Preparing images for the web
An unassuming nightmare for website owners is adding images to their website. It sounds easy, but if not done correctly, it will cause your website to load very slowly or look terrible, and worst of all, Google will not place it high in search results.
Every additional second it takes your page to load will cause a large percent of your visitors to leave. Making your images too small will cause them to look so bad that the visitors will have no confidence in your site and may go quickly.
Preparing Images for your website or blog is the most complicated process you will have to learn to manage your site. There are many ways to do it and there is a lot to learn if you want to maximize how fast it will load or You want to avoid any of the edges from being cropped
The next section will show you a process for making a huge difference to an image you want to put on your website and will probably get it pretty close to the results of a more complicated process.
The videos will show the process using three methods. There are more than one free apps or WordPress plugins that would work. I am going to show you using one of the best. Once you can do it with one of the three using a different app. is pretty easy.
The Photoshop Way
Using a Free App.
Automating some of it with WordPress plugin
What are we doing to the picture?
Cropping the image
To keep it simple we will come back to this later. You can get away with not knowing this step. If you decide to crop you will do this step first.
Tell Me about it now
Selecting part of a photograph to use. If you do not crop an image before adding it to a part of your site it may be cropped for you and could crop out the most important part.
Too Complicated (for Now)
Setting the Size
Sizing means setting the width and height of an image close to the size it will be displayed on your web page. You do not want to put a picture on a webpage that is so large it would look great on a billboard.
Technically called Compression this means having software find places in an image to do some fancy math to reduce the image’s sizes file size to the point where it does not show a loss in quality but will show up faster on a webpage
This section walks you through a process that is about as easy as you can get to get a picture onto your website or post without making the page load so slow visitors will not wait to see it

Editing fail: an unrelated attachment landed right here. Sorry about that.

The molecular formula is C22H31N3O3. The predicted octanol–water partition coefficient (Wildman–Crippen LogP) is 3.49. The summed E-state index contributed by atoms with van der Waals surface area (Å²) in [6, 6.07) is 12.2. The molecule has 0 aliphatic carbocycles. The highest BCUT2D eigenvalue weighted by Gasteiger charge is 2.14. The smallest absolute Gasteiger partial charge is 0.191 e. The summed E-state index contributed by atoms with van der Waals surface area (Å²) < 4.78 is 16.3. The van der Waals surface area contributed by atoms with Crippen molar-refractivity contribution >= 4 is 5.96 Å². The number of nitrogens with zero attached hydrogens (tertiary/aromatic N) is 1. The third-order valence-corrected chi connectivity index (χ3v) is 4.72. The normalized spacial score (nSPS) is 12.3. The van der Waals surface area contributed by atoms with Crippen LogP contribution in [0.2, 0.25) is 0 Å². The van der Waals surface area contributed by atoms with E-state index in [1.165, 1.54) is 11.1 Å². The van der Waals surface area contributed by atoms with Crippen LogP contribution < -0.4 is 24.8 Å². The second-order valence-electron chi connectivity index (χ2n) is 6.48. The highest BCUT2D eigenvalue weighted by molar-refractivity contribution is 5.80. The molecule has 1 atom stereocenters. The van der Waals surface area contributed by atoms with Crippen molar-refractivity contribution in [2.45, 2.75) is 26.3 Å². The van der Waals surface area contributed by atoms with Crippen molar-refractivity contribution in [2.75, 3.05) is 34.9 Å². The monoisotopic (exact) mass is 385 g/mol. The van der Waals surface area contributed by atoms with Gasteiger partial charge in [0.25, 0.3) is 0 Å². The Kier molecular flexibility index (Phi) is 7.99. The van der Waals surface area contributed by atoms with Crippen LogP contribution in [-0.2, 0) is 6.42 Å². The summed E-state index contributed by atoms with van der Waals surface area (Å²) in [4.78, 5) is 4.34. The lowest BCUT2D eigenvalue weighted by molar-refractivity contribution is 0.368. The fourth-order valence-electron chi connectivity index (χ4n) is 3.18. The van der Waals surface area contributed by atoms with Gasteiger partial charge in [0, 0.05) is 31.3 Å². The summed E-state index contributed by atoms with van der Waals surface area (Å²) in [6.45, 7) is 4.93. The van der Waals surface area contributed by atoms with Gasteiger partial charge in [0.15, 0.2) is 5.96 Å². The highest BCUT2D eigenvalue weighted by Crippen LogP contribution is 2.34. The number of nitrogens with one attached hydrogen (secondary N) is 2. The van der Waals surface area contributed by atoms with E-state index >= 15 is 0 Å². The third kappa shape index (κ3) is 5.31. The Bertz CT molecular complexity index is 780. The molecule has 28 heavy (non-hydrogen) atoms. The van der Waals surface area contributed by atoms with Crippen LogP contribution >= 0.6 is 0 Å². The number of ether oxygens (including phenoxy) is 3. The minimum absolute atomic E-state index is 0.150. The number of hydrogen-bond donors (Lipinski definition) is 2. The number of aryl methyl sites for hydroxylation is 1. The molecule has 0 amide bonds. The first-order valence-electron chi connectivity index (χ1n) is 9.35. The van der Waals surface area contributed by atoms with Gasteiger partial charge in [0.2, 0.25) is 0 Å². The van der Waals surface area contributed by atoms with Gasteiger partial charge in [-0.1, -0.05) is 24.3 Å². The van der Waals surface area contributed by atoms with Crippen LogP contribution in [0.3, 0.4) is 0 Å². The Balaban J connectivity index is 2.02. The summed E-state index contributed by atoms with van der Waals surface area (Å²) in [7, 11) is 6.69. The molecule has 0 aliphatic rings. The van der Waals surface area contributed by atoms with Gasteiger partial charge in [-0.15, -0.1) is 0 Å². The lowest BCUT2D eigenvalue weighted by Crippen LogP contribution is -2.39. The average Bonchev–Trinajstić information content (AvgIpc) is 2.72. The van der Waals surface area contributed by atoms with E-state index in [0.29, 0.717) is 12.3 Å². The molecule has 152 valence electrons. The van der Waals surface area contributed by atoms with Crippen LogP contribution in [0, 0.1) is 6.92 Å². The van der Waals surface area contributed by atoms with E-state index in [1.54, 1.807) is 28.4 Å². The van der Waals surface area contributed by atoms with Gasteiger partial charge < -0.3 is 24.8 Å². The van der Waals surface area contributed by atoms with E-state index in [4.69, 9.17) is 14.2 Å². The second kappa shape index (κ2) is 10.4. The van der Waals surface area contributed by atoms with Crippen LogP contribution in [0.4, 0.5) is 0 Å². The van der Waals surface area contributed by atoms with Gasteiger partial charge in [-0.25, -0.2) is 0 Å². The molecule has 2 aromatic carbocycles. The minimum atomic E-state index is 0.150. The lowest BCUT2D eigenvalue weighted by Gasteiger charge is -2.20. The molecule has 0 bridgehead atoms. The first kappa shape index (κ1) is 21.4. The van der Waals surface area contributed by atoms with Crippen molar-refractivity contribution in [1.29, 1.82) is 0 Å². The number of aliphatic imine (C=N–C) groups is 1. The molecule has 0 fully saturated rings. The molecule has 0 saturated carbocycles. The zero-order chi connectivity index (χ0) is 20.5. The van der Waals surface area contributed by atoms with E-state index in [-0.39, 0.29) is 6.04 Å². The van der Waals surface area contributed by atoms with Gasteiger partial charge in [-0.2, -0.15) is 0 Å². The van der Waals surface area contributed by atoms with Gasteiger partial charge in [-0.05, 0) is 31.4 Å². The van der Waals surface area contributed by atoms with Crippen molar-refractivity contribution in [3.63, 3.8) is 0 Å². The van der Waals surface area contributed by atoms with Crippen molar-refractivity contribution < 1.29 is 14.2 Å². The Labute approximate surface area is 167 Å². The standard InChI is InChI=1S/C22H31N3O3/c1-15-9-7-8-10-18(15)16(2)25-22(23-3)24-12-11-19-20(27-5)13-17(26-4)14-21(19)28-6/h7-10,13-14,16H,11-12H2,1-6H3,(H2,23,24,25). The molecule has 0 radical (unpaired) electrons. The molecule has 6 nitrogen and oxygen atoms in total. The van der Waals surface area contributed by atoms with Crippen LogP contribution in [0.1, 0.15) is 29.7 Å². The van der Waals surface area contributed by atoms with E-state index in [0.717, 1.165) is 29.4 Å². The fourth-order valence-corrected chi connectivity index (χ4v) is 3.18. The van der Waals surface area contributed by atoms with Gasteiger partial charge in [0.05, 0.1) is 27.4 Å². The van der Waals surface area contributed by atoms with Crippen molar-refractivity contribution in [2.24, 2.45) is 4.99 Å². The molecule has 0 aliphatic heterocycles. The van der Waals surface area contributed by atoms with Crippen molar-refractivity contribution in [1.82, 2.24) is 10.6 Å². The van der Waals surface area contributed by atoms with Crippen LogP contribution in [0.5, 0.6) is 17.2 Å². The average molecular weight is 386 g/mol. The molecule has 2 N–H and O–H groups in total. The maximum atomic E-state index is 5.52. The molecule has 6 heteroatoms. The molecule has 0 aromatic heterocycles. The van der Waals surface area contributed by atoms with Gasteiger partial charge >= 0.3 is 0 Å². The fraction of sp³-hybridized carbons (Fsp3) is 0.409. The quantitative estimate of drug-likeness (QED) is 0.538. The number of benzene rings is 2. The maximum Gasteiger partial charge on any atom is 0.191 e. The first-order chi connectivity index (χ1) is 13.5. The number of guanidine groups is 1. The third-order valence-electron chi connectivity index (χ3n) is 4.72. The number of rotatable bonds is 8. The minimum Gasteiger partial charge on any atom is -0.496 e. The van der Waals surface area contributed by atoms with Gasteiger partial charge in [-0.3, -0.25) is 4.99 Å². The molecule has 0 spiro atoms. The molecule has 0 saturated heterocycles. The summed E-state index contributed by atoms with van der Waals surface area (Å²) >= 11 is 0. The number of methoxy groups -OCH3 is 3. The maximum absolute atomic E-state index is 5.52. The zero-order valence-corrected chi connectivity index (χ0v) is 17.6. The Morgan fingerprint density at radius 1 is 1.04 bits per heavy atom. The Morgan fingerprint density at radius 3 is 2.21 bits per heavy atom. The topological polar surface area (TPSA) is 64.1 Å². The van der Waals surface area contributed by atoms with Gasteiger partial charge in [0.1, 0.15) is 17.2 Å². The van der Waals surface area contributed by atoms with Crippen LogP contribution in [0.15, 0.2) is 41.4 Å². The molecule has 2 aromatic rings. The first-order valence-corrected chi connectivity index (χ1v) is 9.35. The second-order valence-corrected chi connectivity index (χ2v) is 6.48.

Here is an example of what will happen to the image when we are done. This picture started out over 4MB. ( a webpage should be under 2MB in total.
After setting the image size and quality the image drops down to 359KB. At this size three of these images would equal about 1MB. To say another way you could not add about 5 images sized this way to a page and be ok At the original size the image by itself would be twice as big as the whole page size should be.
Setting the Size
Set the width of the image. You can be more precise but that will add a lot of complexity to the process and it might be unnoticeable. We will set the width for two different sizes. You will let the height stay what it is.
Determine if the image is going to be displayed:
- Fullwidth – all the way across the page
- Half or less – The reason we stop here is that website change depending on what you are using to look at them. An image that shown smaller in a row with other images will be displayed fullwidth on a smaller device. The image in the row becomes stacked so they are large enough to see. We will need to make all other images wide enough to look good on phones and tablets.
Set width to 1450
Half of page or less
Set width to 750
Quality or Compression
Often if you have set the size of an image as in step one you can get away with using the same compression or quality number. In photoshop this number is 80%. This number is going to maintain the high quality of an image but reduce the amount of time it takes to load a lot.
There is one problem that you will have to be aware of and fix. An image that has a lot of beautiful colors and detail will not compress the same as the average picture. If you resize it as in step 1 and then use 80% it will still be huge and will slow your page down a lot.
If you want to keep that image you will have to reduce the quality to make the file size small enough. You will keep adjusting the quality setting until the file size is lower than 500k
You can now add the image to WordPress without causing a major slowdown. You might want to test the page now to make sure it is loading fast enough. Use the link and paste in the pages address to see how fast it loads
There are many tools available to help you do this correctly first, a little more detail, and some of the great tools I found in my research.
You cant just crop al willy nilly without thinking about where the image is being used. There a few standard cropping sizes you should probably use.
To keep it simple, Divi has been optimized for three different photo sizes. This means you can’t go wrong using this height and width setting (aspect ratios). They will fill the space nicely. I use these cropping sizes in a lot of my Divi work, but you can stray from them when you know what you are doing.
The three aspect ratios are
16:9, Sixteen units wide and nine units tall
4:3, four units wide by three units tall